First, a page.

According to the latest "draft" posted at the AACTE edTPA Resource Library website:

In one-to-three unedited video segments totally twenty minute, student teachers must demonstrate classroom "respect and rapport." Candidates are told "As you go through your footage, you will want to find clips that not only feature respectful interactions between your students and you but also among your students." Candidates must also "demonstrate a positive learning environment that supports and challenges students;" "show active engagement of students in their own understanding of the concepts, skills, and/or processes related to the learning objectives;" demonstrate how they are "deepening student understanding;" and provide a "subject-specific pedagogical focus."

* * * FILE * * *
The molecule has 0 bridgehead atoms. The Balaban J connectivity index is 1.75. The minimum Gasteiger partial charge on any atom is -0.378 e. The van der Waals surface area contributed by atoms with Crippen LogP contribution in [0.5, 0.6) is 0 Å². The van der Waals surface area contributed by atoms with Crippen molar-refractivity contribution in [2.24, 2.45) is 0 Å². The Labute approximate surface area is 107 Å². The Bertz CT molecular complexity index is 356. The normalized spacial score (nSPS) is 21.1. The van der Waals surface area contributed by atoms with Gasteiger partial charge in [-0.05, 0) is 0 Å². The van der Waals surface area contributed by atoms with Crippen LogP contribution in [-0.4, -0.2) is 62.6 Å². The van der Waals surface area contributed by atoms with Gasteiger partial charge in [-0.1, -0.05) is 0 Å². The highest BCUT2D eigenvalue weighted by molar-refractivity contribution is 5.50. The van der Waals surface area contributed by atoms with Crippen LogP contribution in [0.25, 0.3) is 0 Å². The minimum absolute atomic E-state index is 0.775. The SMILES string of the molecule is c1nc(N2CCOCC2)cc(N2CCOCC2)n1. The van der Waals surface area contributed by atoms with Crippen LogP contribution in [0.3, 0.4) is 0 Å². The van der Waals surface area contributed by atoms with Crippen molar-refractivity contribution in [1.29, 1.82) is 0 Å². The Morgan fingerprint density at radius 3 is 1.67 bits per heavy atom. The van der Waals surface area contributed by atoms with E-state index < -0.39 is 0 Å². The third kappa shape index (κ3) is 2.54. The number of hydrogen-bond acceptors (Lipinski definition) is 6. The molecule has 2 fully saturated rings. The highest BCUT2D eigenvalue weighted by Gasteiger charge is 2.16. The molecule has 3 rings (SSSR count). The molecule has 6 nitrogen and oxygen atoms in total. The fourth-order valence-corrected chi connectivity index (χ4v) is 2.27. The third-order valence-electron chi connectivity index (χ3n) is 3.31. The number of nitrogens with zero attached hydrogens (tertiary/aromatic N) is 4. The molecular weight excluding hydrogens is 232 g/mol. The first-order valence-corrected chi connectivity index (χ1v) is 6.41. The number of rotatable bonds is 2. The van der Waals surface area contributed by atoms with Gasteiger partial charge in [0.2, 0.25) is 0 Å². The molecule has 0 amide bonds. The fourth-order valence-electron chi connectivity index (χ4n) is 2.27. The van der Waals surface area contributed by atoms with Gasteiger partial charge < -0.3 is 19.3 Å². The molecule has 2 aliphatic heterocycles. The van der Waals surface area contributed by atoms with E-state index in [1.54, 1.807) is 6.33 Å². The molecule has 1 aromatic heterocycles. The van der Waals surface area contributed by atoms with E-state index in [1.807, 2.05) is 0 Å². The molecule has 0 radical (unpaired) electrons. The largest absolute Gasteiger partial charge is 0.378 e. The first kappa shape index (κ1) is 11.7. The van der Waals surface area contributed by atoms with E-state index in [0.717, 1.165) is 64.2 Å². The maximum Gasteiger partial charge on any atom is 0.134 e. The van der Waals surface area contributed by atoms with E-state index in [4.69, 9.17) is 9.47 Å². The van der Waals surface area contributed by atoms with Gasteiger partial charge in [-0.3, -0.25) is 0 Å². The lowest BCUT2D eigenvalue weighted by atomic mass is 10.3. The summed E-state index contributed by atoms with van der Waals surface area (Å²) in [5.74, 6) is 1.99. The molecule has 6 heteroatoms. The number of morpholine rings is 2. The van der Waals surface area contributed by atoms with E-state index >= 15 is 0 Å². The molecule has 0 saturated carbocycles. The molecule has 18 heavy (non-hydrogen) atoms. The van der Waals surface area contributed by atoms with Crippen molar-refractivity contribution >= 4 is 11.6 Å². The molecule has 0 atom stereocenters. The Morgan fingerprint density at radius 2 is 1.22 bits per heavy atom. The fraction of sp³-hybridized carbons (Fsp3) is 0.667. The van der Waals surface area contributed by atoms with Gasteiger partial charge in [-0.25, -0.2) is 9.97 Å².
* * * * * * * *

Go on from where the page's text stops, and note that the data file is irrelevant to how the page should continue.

As the students at Cortland said, while it may be possible to do these things in three video clips totally twenty minutes if they had some idea what these things actually look like in real classroom practice, they are going into the test blind.

According to the edTPA website, current members of the Teacher Performance Assessment Consortium (TPAC) include Colorado, Connecticut, Delaware, District of Columbia, Georgia, Hawaii, Idaho, Illinois, Iowa, Indiana, Maryland, Massachusetts, Minnesota, New York, North Carolina, Ohio, Oklahoma, Oregon, South Carolina, Tennessee, Virginia, Washington, Wisconsin, and Wyoming.

Teacher, students, and parents in these states need to contact politicians quickly because edTPA is supposed to go into effect in May 2014.